Fusion is crucial for a low carbon future for humankind but delivering it remains complex

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Karoly Tamas Olajos, ITER site and buildings legal affairs group leader for fusion for energy, has told international engineering experts that the scale of developing fusion energy needs unique ways of working. 

Speaking in London, Karoly Tamas Olajos stated boldly that “Fusion energy represents an opportunity to provide the world with low carbon, inexpensive and widespread energy that will help to achieve a net zero world and benefit all of humankind with a more just world.”

Delivering that, however, remains a megaproject like no other. ITER itself involves the governments of around half of the world’s population and since the first decade of this century, Olajos said that a lot has changed.

“We have realised that the scientific complications in fusion remain more difficult to achieve than was once hoped, but we are hopeful that 2023 will mark the start of a new era of delivery under a new team and structure that embraces collaboration across the sector’s complexity,” he said.

Fusion technology, he explained, must be developed with human society in mind. It must be designed with human needs and outcomes at its core.

“The introduction of the customer-supplier relationship into ITER’s work means that we are seeing the application of nuclear supply-chain regulated via French authorities, while establishing a global standard and developing a competitive market for the skills and companies needed to deliver fusion power,” Olajos said.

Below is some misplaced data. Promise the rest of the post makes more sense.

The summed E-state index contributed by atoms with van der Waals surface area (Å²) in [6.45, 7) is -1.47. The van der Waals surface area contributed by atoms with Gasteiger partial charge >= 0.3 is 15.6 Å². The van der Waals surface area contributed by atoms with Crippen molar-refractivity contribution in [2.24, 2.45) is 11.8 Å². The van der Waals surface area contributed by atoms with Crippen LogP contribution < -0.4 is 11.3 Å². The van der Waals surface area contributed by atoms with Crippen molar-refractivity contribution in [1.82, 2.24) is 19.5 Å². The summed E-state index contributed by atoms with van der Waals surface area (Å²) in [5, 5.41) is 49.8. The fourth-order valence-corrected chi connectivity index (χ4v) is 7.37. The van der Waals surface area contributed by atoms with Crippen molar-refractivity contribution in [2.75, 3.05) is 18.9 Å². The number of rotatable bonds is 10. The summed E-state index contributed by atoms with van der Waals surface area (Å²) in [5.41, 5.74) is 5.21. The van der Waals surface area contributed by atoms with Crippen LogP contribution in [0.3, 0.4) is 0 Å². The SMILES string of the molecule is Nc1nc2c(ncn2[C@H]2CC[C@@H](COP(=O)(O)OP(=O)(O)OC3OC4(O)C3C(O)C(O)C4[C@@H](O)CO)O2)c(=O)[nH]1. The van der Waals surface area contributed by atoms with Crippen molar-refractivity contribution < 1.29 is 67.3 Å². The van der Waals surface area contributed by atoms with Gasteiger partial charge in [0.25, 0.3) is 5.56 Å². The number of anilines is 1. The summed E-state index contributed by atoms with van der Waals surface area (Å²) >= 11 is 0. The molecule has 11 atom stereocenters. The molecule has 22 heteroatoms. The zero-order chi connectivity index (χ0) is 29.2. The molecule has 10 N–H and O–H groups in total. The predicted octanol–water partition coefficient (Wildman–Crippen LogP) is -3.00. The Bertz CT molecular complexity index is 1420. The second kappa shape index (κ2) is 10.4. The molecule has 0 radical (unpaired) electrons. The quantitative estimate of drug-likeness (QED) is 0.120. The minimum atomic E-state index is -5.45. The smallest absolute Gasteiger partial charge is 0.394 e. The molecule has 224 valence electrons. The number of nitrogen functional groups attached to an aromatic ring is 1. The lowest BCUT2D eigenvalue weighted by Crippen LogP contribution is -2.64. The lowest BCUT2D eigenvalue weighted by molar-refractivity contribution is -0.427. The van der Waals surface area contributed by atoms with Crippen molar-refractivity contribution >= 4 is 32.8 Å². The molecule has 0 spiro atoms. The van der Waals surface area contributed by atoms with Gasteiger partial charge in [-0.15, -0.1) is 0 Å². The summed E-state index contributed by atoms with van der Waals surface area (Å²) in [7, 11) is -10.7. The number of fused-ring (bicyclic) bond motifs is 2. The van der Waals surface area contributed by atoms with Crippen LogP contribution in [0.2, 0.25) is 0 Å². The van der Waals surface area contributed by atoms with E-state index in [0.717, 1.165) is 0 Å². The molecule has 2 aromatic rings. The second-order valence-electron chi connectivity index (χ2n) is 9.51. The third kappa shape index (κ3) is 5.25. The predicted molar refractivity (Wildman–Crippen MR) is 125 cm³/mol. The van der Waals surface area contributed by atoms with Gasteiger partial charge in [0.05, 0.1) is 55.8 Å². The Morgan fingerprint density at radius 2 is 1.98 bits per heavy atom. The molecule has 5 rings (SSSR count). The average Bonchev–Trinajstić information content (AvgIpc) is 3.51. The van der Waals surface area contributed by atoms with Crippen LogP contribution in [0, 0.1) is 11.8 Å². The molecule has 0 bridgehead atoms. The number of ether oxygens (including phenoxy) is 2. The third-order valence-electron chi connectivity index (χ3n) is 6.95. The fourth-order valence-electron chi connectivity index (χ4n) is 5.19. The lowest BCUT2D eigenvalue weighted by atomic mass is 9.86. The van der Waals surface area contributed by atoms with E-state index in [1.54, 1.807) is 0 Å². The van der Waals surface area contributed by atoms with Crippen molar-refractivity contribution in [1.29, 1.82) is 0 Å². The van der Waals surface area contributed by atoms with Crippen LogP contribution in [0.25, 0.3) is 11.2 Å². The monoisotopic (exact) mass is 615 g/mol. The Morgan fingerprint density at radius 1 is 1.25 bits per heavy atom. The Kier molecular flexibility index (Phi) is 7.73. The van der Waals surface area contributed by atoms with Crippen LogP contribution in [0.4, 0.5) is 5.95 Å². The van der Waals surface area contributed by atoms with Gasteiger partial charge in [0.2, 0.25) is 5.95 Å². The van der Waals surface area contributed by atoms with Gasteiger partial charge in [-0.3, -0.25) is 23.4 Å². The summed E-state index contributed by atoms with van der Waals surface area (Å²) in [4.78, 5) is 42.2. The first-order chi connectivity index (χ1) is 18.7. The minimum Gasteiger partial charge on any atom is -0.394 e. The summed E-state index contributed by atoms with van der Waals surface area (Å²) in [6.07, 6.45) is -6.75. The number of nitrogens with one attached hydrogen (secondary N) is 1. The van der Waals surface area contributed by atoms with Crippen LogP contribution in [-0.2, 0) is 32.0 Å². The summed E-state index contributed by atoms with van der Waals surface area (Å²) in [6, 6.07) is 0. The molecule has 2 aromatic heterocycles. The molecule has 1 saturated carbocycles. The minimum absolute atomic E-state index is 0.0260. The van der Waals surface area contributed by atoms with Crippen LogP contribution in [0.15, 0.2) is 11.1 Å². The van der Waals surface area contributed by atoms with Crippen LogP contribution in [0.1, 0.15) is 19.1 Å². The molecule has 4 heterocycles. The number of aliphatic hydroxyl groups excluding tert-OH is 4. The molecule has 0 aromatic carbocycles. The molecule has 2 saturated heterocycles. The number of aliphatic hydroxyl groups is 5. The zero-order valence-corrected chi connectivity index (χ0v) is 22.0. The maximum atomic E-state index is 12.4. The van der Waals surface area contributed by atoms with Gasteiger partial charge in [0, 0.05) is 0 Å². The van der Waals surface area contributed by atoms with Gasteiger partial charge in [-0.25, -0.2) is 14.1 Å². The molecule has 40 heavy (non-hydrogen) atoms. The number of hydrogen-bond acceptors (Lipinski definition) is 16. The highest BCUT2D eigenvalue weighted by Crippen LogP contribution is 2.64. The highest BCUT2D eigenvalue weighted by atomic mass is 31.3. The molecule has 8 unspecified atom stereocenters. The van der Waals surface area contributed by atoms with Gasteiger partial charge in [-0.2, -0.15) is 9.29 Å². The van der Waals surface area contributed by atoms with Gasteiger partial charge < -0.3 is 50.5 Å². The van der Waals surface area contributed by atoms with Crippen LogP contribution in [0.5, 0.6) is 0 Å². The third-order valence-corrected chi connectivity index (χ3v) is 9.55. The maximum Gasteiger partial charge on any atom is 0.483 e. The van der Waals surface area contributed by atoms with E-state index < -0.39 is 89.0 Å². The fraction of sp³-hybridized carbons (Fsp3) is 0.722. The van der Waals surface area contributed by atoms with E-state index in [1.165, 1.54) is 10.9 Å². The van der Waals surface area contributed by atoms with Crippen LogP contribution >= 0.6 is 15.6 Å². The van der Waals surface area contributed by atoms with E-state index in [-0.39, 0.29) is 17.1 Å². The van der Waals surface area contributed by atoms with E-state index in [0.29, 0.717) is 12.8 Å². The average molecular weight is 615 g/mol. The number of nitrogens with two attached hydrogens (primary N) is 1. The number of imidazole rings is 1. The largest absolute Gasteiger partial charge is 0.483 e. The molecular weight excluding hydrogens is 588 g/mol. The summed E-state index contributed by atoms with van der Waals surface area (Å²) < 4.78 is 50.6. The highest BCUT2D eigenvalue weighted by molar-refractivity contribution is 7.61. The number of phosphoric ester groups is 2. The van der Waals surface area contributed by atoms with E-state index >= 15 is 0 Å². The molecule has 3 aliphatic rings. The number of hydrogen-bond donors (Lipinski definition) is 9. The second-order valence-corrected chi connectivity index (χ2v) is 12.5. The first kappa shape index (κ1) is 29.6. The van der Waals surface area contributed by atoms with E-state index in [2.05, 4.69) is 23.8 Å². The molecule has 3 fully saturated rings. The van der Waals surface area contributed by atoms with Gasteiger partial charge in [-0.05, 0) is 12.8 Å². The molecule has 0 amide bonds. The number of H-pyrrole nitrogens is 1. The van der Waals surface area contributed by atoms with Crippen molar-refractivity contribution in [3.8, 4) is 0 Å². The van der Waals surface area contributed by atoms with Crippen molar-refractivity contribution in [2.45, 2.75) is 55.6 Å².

That represents a major undertaking for a sector that is highly specific in its skills and experience needs.

He explained: “This international approach means that we need to ensure that there is widespread commonality across legal processes and contracts for all work across what will be a fusion sector. As a result, we chose the FIDIC international contracts as standards to manage the extensive international complexity that is inherent to ITER and the technology.

This matters because of the social importance of eventually creating a fusion-energy industry. Olajos said: “ITER must be made a success because without it, there will be no fusion energy future for mankind and the hope for such inexpensive and low carbon energy will be lost. So we want to make our work more human-centred. That is a business imperative and we must not be internally focused.

“Instead, we are looking to deploy agile approaches to reflect the high levels of research and unfettered collaboration of diverse talent still needed to progress this technology. This is crucial because we need the best possible human ingenuity from around the world, which means the human capital development function is crucial and requires that we incentivise that across every part of our work.”

This specialised skill set means ITER will need to develop a critical mass of industry capacity, sustained over many years to deliver technology faster and at a lower costs. To do that, Olajos stressed that it could not act only as a procurement organisation.

“This would mean we are not reflective of the wider outlook for the industry. So we must ensure that ITER uses more and more expert engineering resources to strengthen its skills,” he said.

To make that happen with such an international undertaking, he noted that ITER had not only adopted international standard contracts to facilitate good engagement with international stakeholders, but that future developments will take this further.

“For this reason, ITER looks forward to the development of the FIDIC collaborative contract to support an even more collaborative approach across stakeholders,” he said.

Karoly Tamas Olajos was speaking at the FIDIC International Contract Users’ Conference held in London on 30 November 2022 in a session examining the management of complex megaprojects around the world.